Oxfam's musical trading partner, Oxjam, have a habit of placing rather lofty names (Fatboy Slim, Hot Chip) in cosy rooms in order to promote awareness for the charity's music festival of the same name; a month-long cluster of classical to jazz, pop, bass and beyond.

The venue for these forays was once a terribly kept secret. However, rather than labouring over a would-be mysterious location-fuelled game of 'Whodunnit?', the Oxfam branch outside Dalston Junction station fessed up, and has been housing the gigs happily ever after.

And once inside, clothes rails awkwardly sever the room and a makeshift bar sells cans of cider to keep fans busy during the wait for Orlando Higginbottom's arrival, on what is the second night of introductory gigs in this charity shop-come-venue. The event has an alternative feel which appeals to Dalston-ites and the Oxfam head office crew alike; although I'm not entirely sure the latter had the former in mind when shabbily arranging the room to look its best. Never mind, though, it all works and rubbing shoulders with mannequins and human beings alike as you queue for the one toilet helps you get a real feel for the place.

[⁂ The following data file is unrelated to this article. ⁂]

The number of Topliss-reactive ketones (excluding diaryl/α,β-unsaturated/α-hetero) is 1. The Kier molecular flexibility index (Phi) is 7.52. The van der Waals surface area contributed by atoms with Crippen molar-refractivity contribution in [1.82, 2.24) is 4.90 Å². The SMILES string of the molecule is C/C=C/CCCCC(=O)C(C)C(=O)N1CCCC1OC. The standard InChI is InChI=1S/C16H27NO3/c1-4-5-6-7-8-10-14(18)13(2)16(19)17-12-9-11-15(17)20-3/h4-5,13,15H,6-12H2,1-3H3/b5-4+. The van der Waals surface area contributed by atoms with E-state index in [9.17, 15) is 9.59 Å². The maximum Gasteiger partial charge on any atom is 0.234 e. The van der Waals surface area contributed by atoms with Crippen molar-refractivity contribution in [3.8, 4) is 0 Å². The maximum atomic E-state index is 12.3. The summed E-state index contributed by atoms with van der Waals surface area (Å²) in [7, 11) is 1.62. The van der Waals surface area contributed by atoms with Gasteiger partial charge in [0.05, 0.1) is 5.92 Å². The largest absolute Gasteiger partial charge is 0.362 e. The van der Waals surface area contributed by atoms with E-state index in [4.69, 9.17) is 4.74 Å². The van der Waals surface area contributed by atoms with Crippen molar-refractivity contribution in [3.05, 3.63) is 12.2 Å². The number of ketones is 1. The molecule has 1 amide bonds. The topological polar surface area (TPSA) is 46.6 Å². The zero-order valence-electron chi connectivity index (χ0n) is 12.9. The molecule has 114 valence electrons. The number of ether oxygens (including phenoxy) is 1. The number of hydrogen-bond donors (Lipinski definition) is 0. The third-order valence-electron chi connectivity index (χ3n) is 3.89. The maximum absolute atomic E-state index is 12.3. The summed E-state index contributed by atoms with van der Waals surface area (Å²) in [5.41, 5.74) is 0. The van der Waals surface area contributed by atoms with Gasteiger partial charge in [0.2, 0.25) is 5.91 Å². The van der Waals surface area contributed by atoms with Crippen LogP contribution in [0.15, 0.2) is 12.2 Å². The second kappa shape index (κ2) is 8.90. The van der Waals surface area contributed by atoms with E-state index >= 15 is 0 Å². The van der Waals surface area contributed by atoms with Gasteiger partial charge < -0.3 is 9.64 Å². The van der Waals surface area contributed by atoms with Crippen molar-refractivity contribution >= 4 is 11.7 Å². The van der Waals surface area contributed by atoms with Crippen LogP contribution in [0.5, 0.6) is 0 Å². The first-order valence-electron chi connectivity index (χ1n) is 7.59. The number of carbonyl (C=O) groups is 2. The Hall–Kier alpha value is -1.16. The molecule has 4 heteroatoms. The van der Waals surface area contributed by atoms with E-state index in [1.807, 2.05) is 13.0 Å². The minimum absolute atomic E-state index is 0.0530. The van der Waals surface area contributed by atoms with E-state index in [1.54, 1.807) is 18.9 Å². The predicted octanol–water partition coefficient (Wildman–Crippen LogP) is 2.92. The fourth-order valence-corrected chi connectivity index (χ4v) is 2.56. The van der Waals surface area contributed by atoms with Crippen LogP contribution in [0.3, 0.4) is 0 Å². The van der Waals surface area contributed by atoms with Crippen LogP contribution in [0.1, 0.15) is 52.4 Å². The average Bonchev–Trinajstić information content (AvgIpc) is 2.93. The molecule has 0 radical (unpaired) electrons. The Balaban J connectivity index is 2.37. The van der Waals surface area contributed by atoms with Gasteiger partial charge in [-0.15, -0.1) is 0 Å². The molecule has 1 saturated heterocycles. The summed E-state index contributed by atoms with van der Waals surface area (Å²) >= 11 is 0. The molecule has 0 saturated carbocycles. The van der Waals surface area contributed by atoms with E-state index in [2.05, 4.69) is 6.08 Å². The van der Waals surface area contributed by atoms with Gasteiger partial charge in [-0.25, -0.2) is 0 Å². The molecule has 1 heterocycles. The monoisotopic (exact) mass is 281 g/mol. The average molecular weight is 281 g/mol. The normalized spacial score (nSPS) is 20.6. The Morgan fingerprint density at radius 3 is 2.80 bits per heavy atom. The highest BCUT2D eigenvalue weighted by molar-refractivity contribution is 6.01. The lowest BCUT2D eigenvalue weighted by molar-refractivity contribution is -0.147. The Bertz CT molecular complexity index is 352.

Support Daniel Avery and BrEaCh played rigorous sets and avoided what could have been a damp reception pre-TEED; BrEaCh's choice to open with a Disclosure track proved he knew his audience particularly well. Totally Enormous Extinct Dinosaurs played for around an hour and fifteen minutes, but recently released album material was scarcely featured. In fact, Higginbottom's first self-reference, a Tapes & Money remix, was only dropped shortly after an Oxjam organiser infiltrated the decks, presumably to warn him of the impending curfew. Shortly after, he closed up with 'Your Love', an eventual "go on, then" to the amassed fans who had waited patiently for something a la T.E.E.D.

Frisky and vibrant worldwide beats and shakes are never a strain when spliced together with the natural ease, agility and musicality that this producer has in droves, and the crowds' continuing to dance reminded me that time was passing fast. But in this setting, the producer was appearing as Orlando, not his re-branded, pre-historic alter-ego. There wasn't a headdress in sight.

Still, all had fun in a cosy and unique environment which will hopefully continue to host musical greats annually; generating exposure to both the arts and third sector in unison. Bravo.